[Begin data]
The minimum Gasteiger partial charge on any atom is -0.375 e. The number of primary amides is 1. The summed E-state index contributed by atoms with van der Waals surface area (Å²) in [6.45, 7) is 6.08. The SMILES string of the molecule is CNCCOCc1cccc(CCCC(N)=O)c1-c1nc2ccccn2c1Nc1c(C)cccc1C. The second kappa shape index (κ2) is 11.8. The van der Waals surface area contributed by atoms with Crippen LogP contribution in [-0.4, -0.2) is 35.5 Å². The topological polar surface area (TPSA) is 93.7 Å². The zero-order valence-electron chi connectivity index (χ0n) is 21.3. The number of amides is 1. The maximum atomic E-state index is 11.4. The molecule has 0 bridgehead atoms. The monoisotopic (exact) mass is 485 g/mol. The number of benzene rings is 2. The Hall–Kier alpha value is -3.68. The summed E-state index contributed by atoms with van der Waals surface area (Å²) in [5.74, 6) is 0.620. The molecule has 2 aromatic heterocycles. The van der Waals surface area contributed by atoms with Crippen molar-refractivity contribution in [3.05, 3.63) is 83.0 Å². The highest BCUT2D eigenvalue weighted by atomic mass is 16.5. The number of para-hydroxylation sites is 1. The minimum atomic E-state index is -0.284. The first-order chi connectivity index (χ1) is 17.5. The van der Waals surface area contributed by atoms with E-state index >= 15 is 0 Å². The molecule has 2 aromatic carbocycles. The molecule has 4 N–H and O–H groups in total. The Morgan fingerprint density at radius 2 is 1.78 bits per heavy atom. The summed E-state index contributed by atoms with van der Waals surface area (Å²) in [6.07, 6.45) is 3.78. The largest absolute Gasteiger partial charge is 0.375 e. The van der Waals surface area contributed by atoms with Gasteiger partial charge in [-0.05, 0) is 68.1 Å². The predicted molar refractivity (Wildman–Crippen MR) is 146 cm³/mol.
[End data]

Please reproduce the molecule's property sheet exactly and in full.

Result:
The minimum Gasteiger partial charge on any atom is -0.375 e. The number of primary amides is 1. The summed E-state index contributed by atoms with van der Waals surface area (Å²) in [6.45, 7) is 6.08. The SMILES string of the molecule is CNCCOCc1cccc(CCCC(N)=O)c1-c1nc2ccccn2c1Nc1c(C)cccc1C. The second kappa shape index (κ2) is 11.8. The van der Waals surface area contributed by atoms with Crippen LogP contribution in [-0.4, -0.2) is 35.5 Å². The topological polar surface area (TPSA) is 93.7 Å². The zero-order valence-electron chi connectivity index (χ0n) is 21.3. The number of amides is 1. The maximum atomic E-state index is 11.4. The molecule has 0 bridgehead atoms. The monoisotopic (exact) mass is 485 g/mol. The number of benzene rings is 2. The Hall–Kier alpha value is -3.68. The summed E-state index contributed by atoms with van der Waals surface area (Å²) in [5.74, 6) is 0.620. The molecule has 2 aromatic heterocycles. The van der Waals surface area contributed by atoms with Crippen molar-refractivity contribution in [3.05, 3.63) is 83.0 Å². The highest BCUT2D eigenvalue weighted by atomic mass is 16.5. The number of para-hydroxylation sites is 1. The minimum atomic E-state index is -0.284. The first-order chi connectivity index (χ1) is 17.5. The van der Waals surface area contributed by atoms with E-state index >= 15 is 0 Å². The molecule has 2 aromatic carbocycles. The molecule has 4 N–H and O–H groups in total. The Morgan fingerprint density at radius 2 is 1.78 bits per heavy atom. The summed E-state index contributed by atoms with van der Waals surface area (Å²) in [6.07, 6.45) is 3.78. The largest absolute Gasteiger partial charge is 0.375 e. The van der Waals surface area contributed by atoms with Gasteiger partial charge in [-0.05, 0) is 68.1 Å². The predicted molar refractivity (Wildman–Crippen MR) is 146 cm³/mol.